As a member of the team, it is important that you participate in your care and that you make sure your voice is heard. You and your doctor should talk about and agree on any important decision that concerns your health. You may want to seek a second opinion about a particular diagnosis or treatment. This is a common practice that is supported and encouraged by all health care professionals. Also, many patients find it helpful to have a family member or friend with them when they speak to health care providers. Having a second set of eyes and ears can often mean better understanding and communication between you and your health care team.

Speak out about anything that doesn't seem right to you or if you feel any aspect of your care isn't going the way it should. If you need more information on a health condition or treatment, please talk this over with your doctor or nurse. Many patients also choose to consult resources at a local library or on the Internet. If you wish, you may contact a resource specialist with the Beth Israel Deaconess Learning Center to request information about a health care topic, medication, or treatment. To contact the Learning Center, call 617-667-9100.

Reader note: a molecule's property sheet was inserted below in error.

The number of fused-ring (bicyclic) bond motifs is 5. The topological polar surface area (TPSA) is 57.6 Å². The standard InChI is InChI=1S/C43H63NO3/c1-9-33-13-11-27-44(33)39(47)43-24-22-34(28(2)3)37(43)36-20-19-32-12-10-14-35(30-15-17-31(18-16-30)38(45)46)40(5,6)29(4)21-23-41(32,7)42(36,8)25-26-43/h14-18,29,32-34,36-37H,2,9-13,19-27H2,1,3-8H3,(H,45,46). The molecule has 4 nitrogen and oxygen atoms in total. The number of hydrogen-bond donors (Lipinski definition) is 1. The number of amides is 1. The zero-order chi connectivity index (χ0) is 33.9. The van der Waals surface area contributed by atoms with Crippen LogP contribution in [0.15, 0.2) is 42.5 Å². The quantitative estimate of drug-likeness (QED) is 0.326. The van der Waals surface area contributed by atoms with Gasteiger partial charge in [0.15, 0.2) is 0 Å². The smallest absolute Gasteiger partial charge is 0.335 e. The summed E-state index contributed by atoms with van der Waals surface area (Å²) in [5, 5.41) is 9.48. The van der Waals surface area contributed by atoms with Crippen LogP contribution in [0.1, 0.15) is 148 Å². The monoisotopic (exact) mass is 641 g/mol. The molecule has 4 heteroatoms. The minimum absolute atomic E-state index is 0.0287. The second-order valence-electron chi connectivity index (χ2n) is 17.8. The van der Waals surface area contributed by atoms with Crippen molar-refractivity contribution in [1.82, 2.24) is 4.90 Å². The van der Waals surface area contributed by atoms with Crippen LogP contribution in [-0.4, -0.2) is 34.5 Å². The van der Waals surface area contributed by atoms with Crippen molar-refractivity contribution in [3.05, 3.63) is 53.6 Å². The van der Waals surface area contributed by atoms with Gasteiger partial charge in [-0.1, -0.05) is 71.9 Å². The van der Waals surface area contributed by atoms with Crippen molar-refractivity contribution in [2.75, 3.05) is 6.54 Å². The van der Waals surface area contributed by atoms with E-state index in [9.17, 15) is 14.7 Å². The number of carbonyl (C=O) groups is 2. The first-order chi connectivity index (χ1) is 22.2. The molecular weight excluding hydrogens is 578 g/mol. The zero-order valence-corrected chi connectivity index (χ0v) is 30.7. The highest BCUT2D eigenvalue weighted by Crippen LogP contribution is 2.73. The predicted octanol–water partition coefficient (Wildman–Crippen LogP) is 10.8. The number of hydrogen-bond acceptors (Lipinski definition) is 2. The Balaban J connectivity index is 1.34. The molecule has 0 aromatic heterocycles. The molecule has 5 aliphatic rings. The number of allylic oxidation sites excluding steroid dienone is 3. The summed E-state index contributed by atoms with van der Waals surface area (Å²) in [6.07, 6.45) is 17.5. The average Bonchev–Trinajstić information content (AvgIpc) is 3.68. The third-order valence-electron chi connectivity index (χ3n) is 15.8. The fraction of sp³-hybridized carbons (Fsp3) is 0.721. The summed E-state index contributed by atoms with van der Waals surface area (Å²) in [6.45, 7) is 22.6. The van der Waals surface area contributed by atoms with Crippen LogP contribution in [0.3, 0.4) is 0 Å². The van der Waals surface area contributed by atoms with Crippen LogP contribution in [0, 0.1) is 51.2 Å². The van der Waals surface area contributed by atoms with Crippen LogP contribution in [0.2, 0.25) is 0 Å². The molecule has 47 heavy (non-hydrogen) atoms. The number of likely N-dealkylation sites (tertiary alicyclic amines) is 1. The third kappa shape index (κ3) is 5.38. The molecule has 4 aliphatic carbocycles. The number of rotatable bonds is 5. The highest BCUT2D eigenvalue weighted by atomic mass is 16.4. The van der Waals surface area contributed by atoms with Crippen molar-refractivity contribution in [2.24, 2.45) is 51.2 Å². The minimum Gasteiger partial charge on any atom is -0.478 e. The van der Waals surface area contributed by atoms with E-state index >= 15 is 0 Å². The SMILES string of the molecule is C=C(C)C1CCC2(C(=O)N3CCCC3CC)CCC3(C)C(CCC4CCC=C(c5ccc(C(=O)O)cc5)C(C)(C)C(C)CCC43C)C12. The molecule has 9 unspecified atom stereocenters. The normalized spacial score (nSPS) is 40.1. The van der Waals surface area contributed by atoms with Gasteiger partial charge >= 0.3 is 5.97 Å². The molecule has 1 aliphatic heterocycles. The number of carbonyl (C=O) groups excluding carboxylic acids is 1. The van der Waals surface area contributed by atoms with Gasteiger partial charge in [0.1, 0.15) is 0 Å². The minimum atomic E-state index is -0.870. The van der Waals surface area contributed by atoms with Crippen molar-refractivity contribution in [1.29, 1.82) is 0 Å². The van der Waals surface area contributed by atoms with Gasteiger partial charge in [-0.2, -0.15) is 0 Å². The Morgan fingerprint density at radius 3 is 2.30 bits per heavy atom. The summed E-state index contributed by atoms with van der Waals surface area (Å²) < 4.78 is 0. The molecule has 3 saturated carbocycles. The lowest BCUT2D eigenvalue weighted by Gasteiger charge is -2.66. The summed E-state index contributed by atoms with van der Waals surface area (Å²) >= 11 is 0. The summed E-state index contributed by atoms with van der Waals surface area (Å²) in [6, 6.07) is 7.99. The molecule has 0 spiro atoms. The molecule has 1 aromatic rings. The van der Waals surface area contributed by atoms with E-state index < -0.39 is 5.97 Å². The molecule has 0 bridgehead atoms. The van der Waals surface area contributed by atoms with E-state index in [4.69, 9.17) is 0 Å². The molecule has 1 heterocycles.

4. Know who is providing your care

In today's hospitals, there are many people who provide care. We require members of our staff to display their names and titles prominently on their clothing, but sometimes it can be difficult for the patient to tell who is who. Any time you are not clear about the identity of someone providing care, please ask.

5. Help ensure medication safety

There is a lot you can do to help prevent medication errors. For example:

  • Make sure your doctor and those caring for you at the hospital have complete information about all the medicines you take at home, including prescription medicines, over-the-counter medicines, herbs, vitamins, and supplements. Keep a list that includes the following information about everything you take and share the list with all your care providers: name of the medicine (or other substance), dose, how frequently you take it, how long you've been taking it, why you take it, who prescribed it, and the date and time of your most recent dose.
  • Please do not take medicine you may have brought with you without clearing it first with your doctor. This includes prescription medicines, non-prescription medicines, herbs, vitamins, and supplements. These substances may cause serious reactions when combined with medications your doctor has ordered.
  • Tell your doctor, and anyone who gives you medicine or performs medical tests, about any allergic reactions you have had in the past to medicines and to foods, especially shellfish.